As mentioned earlier, Theano wrote quite a bit of treatises, which is any sort of written work that deals formally and systematically in a certain subject. Theano wrote a few of these treatises which involved medicine, physics, mathematics, and psychology. During Theano's writing period she brought a few historical writings for us, which include Cosmology, The Theorem of the Golden Mean, The Theory of Numbers, and The Construction of the Universe. Out of all these writings it is said that, The Theorem of the Golden Mean, is the most conflicted writing due to the fact that Theano had made many arguable points. Because Theano wrote about the universe and planets in this writing, there might be some arguable points that other philosophers can make, for example Theano states that the stars are unable to move, but Aristotle would say the opposite, and say that they are able to move. The Theorem of the Golden Mean, is still used today and is one of Theano's most important writings.[citation needed]

It is not uncommon for the works of women, especially those who worked alongside more famous men like Pythagoras, to not receive the credit they deserve from the work that they did. This might also contribute to part of her allure. She remains a mystery for many people, but they all agree that she worked alongside Pythagoras and that she published various different works under different pseudonyms. She is considered to be an extremely intelligent woman, based on her continuous education at the school her husband taught at. A lot of her credit got lost due to the fact that her husband was a more well known philosopher and because women of the time.[clarification needed] Although there are varying accounts of her work and private life, there are some non-academic anecdotal stories that are considered to be true. For example, “Theano was walking along one day when her elbow came uncovered.  Somebody commented that it was a beautiful elbow. She said, “Yes, but not a public one!"[15]

There is a belief among some scholars that the writings which are thought to have been written by Theano were actually written by men who used this as a pseudonym. To continue, for men to have published work under her name, it would have to be true that this would give them recognition for their work. This is not necessarily the case because even Theano’s own work has not been attributed to her, and she did not have as high of a social standing as Pythagoras. It is true that in the specific society that Pythagoras studied, women were considered to be equal, although in practice and in time, this is not found to be entirely true.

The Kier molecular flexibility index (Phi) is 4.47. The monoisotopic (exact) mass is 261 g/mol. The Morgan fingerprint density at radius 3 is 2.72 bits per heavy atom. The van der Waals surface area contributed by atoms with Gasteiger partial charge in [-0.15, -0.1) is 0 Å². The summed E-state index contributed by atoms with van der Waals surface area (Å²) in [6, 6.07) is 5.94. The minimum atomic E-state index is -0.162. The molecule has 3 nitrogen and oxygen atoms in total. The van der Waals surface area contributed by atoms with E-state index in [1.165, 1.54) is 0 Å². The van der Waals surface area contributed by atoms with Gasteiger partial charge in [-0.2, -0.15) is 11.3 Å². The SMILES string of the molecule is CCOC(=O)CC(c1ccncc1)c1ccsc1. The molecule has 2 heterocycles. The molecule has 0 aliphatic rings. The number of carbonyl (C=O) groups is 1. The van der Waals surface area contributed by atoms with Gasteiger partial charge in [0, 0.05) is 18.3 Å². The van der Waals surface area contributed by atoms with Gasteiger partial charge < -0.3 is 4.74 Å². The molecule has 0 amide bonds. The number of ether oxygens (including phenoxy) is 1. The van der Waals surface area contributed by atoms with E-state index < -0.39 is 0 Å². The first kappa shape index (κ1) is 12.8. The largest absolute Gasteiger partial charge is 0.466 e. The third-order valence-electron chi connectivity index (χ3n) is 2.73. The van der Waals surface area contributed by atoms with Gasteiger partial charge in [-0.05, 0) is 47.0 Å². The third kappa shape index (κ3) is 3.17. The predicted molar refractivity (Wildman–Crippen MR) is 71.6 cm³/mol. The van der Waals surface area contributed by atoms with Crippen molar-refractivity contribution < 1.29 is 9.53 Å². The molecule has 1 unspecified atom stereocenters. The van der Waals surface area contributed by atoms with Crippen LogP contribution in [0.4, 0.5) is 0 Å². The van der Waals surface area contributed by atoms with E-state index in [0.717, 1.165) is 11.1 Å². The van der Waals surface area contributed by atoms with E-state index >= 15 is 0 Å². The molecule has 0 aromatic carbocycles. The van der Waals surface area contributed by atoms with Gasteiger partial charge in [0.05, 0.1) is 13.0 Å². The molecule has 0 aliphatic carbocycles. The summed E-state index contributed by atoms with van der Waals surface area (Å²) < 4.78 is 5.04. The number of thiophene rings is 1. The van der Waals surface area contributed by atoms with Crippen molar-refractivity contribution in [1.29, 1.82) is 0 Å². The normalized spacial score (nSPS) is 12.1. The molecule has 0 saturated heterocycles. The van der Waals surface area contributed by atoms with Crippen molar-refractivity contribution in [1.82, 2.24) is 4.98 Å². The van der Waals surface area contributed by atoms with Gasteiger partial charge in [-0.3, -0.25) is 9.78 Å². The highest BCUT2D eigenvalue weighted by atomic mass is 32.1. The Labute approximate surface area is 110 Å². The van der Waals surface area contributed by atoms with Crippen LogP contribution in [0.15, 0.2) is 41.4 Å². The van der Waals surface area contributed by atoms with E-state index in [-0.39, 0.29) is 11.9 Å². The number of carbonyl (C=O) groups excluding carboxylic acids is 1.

1. ^ Plant, Ian Michael (2004). Women writers of ancient Greece and Rome: an anthology. University of Oklahoma Press. p. 68. ISBN 978-0-8061-3621-9.
  2. ^ a b c Porphyry, Life of Pythagoras, 4
  3. ^ a b c d e Suda, Theano θ84
  4. ^ a b c d Diogenes Laërtius, viii. 42-3
  5. ^ a b c Suda, Pythagoras π3120
  6. ^ Suda, Theano θ83
  7. ^ Iamblichus, On the Pythagorean Life, 132
  8. ^ Suda Encyclopedia, th.84
  9. ^ "Theano". Retrieved 2020-12-08.
  10. ^ a b c d Ian Michael Plant, (2004), Women writers of ancient Greece and Rome: an anthology, page 69. University of Oklahoma Press
  11. ^ Mary Ellen Waithe, A History of Women Philosophers. Volume 1, 600 BC-500 AD. Springer
  12. ^ Voula Lambropoulou, Some Pythagorean female virtues, in Richard Hawley, Barbara Levick, (1995), Women in antiquity: new assessments, page 133. Routledge
  13. ^ M.E. Waithe (1987). A History of Women Philosophers: Volume I: Ancient Women Philosophers, 600 B.C.-500 A.D. p. 12. ISBN 9789024733484.
  14. ^ Deakin, Michael A. B. (2013), "Theano: the world's first female mathematician?", International Journal of Mathematical Education in Science and Technology, 44 (3): 350–364, Bibcode:2013IJMES..44..350D, doi:10.1080/0020739X.2012.729614, S2CID 119647710
  15. ^ Plutarch, Moralia XIV, 'Advice on Marriage', Paragraph 31. Some English translations have 'arm' rather than 'elbow'. Plutarch uses the quote to admonish. Women were advised to be as reticent with their speech as they are modest with their dress.

17. Dancy, R. M. "On A History of Women Philosophers, Vol. I." Hypatia 4, no. 1 (1989): 160-71. Accessed December 9, 2020.

18. DeBakcsy, D., Dale DeBakcsy is the writer and artist of the Women In Science and Cartoon History of Humanism columns, Wysk, LaRocco, L., Contributor, G., & Name*. (2019, February 27). Theano of Croton And The Pythagorean Women Of Ancient Greece. Retrieved December 10, 2020, from

19. Lindemann, K. (n.d.). Theano_of_Crotona. Retrieved December 9, 2020, from

20. Wider, Kathleen. "Women Philosophers in the Ancient Greek World: Donning the Mantle." Hypatia 1, no. 1 (1986): 21-62. Accessed December 9, 2020.

Further reading